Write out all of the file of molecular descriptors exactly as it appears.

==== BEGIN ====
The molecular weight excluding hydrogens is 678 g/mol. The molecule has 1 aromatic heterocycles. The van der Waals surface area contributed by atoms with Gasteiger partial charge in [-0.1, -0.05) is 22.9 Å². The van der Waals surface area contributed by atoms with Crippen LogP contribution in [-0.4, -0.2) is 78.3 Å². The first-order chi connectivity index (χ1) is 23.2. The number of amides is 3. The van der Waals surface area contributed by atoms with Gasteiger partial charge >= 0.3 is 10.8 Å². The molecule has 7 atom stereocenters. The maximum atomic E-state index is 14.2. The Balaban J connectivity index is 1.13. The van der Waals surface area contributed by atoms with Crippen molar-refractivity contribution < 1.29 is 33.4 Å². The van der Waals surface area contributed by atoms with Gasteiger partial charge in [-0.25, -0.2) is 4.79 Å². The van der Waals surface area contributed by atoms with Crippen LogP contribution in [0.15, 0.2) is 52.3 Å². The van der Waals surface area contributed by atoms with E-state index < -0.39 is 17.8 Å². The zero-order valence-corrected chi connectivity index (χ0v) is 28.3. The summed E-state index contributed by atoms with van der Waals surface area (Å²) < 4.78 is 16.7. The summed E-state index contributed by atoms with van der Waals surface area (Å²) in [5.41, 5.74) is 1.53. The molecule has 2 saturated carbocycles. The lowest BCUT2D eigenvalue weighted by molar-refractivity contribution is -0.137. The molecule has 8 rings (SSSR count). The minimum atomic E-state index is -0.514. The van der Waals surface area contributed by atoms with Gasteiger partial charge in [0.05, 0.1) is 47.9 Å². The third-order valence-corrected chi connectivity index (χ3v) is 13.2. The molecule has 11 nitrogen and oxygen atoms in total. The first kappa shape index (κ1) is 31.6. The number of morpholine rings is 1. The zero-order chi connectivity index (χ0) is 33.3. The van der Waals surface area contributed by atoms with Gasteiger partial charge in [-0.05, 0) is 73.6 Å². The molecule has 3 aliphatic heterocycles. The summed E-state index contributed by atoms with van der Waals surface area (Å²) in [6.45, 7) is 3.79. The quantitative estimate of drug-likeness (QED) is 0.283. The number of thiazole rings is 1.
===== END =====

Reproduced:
The molecular weight excluding hydrogens is 678 g/mol. The molecule has 1 aromatic heterocycles. The van der Waals surface area contributed by atoms with Gasteiger partial charge in [-0.1, -0.05) is 22.9 Å². The van der Waals surface area contributed by atoms with Crippen LogP contribution in [-0.4, -0.2) is 78.3 Å². The first-order chi connectivity index (χ1) is 23.2. The number of amides is 3. The van der Waals surface area contributed by atoms with Gasteiger partial charge >= 0.3 is 10.8 Å². The molecule has 7 atom stereocenters. The maximum atomic E-state index is 14.2. The Balaban J connectivity index is 1.13. The van der Waals surface area contributed by atoms with Crippen molar-refractivity contribution < 1.29 is 33.4 Å². The van der Waals surface area contributed by atoms with Gasteiger partial charge in [-0.25, -0.2) is 4.79 Å². The van der Waals surface area contributed by atoms with Crippen LogP contribution in [0.15, 0.2) is 52.3 Å². The van der Waals surface area contributed by atoms with E-state index < -0.39 is 17.8 Å². The zero-order valence-corrected chi connectivity index (χ0v) is 28.3. The summed E-state index contributed by atoms with van der Waals surface area (Å²) < 4.78 is 16.7. The summed E-state index contributed by atoms with van der Waals surface area (Å²) in [5.41, 5.74) is 1.53. The molecule has 2 saturated carbocycles. The lowest BCUT2D eigenvalue weighted by molar-refractivity contribution is -0.137. The molecule has 8 rings (SSSR count). The minimum atomic E-state index is -0.514. The van der Waals surface area contributed by atoms with Gasteiger partial charge in [0.05, 0.1) is 47.9 Å². The third-order valence-corrected chi connectivity index (χ3v) is 13.2. The molecule has 11 nitrogen and oxygen atoms in total. The first kappa shape index (κ1) is 31.6. The number of morpholine rings is 1. The zero-order chi connectivity index (χ0) is 33.3. The van der Waals surface area contributed by atoms with Gasteiger partial charge in [-0.05, 0) is 73.6 Å². The molecule has 3 aliphatic heterocycles. The summed E-state index contributed by atoms with van der Waals surface area (Å²) in [6.45, 7) is 3.79. The quantitative estimate of drug-likeness (QED) is 0.283. The number of thiazole rings is 1.